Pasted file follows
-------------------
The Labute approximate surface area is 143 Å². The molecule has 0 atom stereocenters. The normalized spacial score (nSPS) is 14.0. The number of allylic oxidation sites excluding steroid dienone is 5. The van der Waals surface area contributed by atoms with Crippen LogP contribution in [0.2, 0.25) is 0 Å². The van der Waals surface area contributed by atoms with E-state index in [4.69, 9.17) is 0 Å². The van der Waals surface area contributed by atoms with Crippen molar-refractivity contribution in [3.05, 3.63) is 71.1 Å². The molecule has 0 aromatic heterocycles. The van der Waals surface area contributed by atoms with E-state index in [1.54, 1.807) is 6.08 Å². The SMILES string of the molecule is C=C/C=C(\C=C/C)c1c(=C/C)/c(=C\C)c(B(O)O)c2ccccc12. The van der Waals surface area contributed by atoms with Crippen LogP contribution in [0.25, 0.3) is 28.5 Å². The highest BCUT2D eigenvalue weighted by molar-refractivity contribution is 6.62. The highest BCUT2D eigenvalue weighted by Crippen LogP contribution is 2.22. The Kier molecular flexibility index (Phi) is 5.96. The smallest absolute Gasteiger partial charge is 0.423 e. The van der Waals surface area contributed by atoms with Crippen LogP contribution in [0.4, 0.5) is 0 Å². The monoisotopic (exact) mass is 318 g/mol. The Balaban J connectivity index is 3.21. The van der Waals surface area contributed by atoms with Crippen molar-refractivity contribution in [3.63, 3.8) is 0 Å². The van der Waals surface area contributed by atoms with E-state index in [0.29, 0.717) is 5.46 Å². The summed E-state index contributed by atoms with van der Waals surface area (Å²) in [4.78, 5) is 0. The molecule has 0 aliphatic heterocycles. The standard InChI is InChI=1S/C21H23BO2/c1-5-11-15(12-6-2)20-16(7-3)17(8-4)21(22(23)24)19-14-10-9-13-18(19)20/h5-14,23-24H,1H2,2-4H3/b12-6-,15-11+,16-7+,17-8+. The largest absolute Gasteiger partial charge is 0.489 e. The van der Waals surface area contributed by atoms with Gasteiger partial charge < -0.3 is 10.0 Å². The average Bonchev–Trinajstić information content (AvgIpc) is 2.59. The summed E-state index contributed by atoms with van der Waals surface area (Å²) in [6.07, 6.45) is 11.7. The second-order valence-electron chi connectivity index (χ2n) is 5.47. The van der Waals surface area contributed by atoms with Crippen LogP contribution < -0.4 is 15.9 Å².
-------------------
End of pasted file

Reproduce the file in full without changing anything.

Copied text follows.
The Labute approximate surface area is 143 Å². The molecule has 0 atom stereocenters. The normalized spacial score (nSPS) is 14.0. The number of allylic oxidation sites excluding steroid dienone is 5. The van der Waals surface area contributed by atoms with Crippen LogP contribution in [0.2, 0.25) is 0 Å². The van der Waals surface area contributed by atoms with E-state index in [4.69, 9.17) is 0 Å². The van der Waals surface area contributed by atoms with Crippen molar-refractivity contribution in [3.05, 3.63) is 71.1 Å². The molecule has 0 aromatic heterocycles. The van der Waals surface area contributed by atoms with E-state index in [1.54, 1.807) is 6.08 Å². The SMILES string of the molecule is C=C/C=C(\C=C/C)c1c(=C/C)/c(=C\C)c(B(O)O)c2ccccc12. The van der Waals surface area contributed by atoms with Crippen LogP contribution in [0.25, 0.3) is 28.5 Å². The highest BCUT2D eigenvalue weighted by molar-refractivity contribution is 6.62. The highest BCUT2D eigenvalue weighted by Crippen LogP contribution is 2.22. The Kier molecular flexibility index (Phi) is 5.96. The smallest absolute Gasteiger partial charge is 0.423 e. The van der Waals surface area contributed by atoms with Crippen LogP contribution in [0.4, 0.5) is 0 Å². The monoisotopic (exact) mass is 318 g/mol. The Balaban J connectivity index is 3.21. The van der Waals surface area contributed by atoms with Crippen molar-refractivity contribution in [3.63, 3.8) is 0 Å². The van der Waals surface area contributed by atoms with E-state index in [0.29, 0.717) is 5.46 Å². The summed E-state index contributed by atoms with van der Waals surface area (Å²) in [4.78, 5) is 0. The molecule has 0 aliphatic heterocycles. The standard InChI is InChI=1S/C21H23BO2/c1-5-11-15(12-6-2)20-16(7-3)17(8-4)21(22(23)24)19-14-10-9-13-18(19)20/h5-14,23-24H,1H2,2-4H3/b12-6-,15-11+,16-7+,17-8+. The largest absolute Gasteiger partial charge is 0.489 e. The van der Waals surface area contributed by atoms with Gasteiger partial charge < -0.3 is 10.0 Å². The average Bonchev–Trinajstić information content (AvgIpc) is 2.59. The summed E-state index contributed by atoms with van der Waals surface area (Å²) in [6.07, 6.45) is 11.7. The second-order valence-electron chi connectivity index (χ2n) is 5.47. The van der Waals surface area contributed by atoms with Crippen LogP contribution < -0.4 is 15.9 Å².